Early Settlers of
Their Descendants...Their Stories...Their Achievements
Lifting the Mists of History on Their Way of Life
By: Ethelene Dyer Jones
Some Early Settlers Named Gaddis and the Gaddistown District
If we could see the past, then of course it would look different. For there was a time when every man was a part of his mother,. . .and. . . part of his grandparents. If you could see humanity spread out in time, as God sees it, it would look like one single growing thing…rather like a very complicated tree. Every individual would appear connected to every other.” -C. S. Lewis (1898-1963)
The famous English theologian
and apologist, C. S. Lewis, whom
I have quoted here, had the right idea when he stated that humanity is
very complicated tree,” and that “every individual…(is) connected to
other.” In our eagerness to find out
about the past, we are searching for that giant tree, and our
connectedness. I enjoy looking at the
names listed in the
1834 Union County census when the county was brand new, just becoming
established, two years after its organization.
I am fascinated by names of people who made up the early
learned by noting names in that census.
And that is how I came to the name Gaddis for a brief look. They left behind a place named for them,
Gaddistown, the southwestern-most district in the County, surrounded by
In 1834 there were five Gaddis households listed in the census, with a total of twenty-four people bearing that family name—thirteen males and eleven females. Since only heads-of-households and number in the family unit were listed in 1834, we learn that these Gaddis men were early settlers in the county: Linsey Gaddis (3 males, 2 females), Iredell Gaddis (1 male, 2 females), James Gaddis, Sr. (3 males, 2 females), James Gaddis, Jr. (4 males, 2 females), and Lewis Gaddis (2 males, 3 females).
By 1840, the Gaddis households in that year’s census had increased to nine, with household populations giving a total of 30 males and 28 females with the Gaddis last name. Those listed were as follows: John Gaddis (4 m. 3 f.), Iredell Gaddis (2 m. 3 f.), Lewis Gaddis (2 m. 4 f.), James Gaddis (6 m., 1 f.), Drury Gaddis (4 m. 1 f.), another Drury Gaddis (3 m. 5 f.), William Gaddis (1 m. 2 f.), George Gaddis (5 m., 3 f.) and Emry (sic) Gaddis (2 m. 4 f).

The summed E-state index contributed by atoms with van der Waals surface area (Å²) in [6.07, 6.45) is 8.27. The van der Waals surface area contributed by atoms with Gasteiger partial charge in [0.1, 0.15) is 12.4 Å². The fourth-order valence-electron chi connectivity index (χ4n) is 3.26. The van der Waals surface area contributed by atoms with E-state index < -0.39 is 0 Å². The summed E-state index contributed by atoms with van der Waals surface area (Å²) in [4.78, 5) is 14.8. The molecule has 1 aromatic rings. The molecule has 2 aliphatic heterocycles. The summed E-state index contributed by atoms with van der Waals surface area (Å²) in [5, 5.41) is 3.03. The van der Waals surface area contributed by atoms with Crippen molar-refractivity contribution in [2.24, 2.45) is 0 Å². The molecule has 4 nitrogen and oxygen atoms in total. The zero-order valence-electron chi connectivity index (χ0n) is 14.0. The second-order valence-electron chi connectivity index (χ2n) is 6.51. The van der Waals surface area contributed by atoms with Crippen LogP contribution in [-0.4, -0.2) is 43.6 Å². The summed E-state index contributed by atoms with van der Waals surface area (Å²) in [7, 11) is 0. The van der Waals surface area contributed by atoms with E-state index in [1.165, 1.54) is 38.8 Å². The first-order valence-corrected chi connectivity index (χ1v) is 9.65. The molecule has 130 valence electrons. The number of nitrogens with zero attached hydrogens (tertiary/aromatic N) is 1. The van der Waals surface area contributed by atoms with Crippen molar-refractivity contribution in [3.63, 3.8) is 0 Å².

By 1850, interestingly, only three Gaddis families were listed (one spelled Gettis). By that census, we have names and ages listed, and the state the head of household migrated from. Susan Gaddis, age 47, lived in household 85, with children Susan, 14, Allen, 12, and Matilda 8. In the household with Susan Gaddis were two with the last name of Black, their given names Iven, age 19 and John, age 23. In the Gettis (sic) household numbered by the census taker 917, were M. M., age 31, and his wife, Lucila, age 25, both born in North Carolina, and an elder lady, Elenor, age 70 (maybe M. M.’s mother?), all born in North Carolina. The third Gaddis, (in household # 969) was Lewis, age 47, born in North Carolina, his wife, Margaret, age 43, born in South Carolina, and these children: Eline, age 20, born in SC, and Elizann, 18, Allen, 14, Elvira, 12, Margaret, 10, Perlina, 8, and Archibald, 5 (the last six born in Georgia). In doing some Gaddis family research elsewhere, I found a bit of information that stated that many of the Gaddis families, living close to Lumpkin County, moved on over to that county and were involved in the later “gold rush” there. This I have not authenticated. Either some Gaddis families were missed in the 1850 census, or they had migrated to another county by that time.
We can assume that Gaddistown District
was named for James Gaddis (Sr. or Jr.), Linsey
Gaddis, Iredell Gaddis, or Lewis Gaddis,
the first families of the Gaddis name that settled
The name Gaddis (spelled in many
ways—Gettis, Geddes, Gadice, Gattis) is a Scots-Irish name, a
place name. In
Jones; published May 13, 2010 in The Union Sentinel, Blairsville,
Reprinted by permission. All rights reserved.
[Ethelene Dyer Jones is a retired educator, freelance writer, poet, and historian. She may be reached at e-mail firstname.lastname@example.org; phone 478-453-8751; or mail 1708 Cedarwood Road, Milledgeville, GA 31061-2411.]
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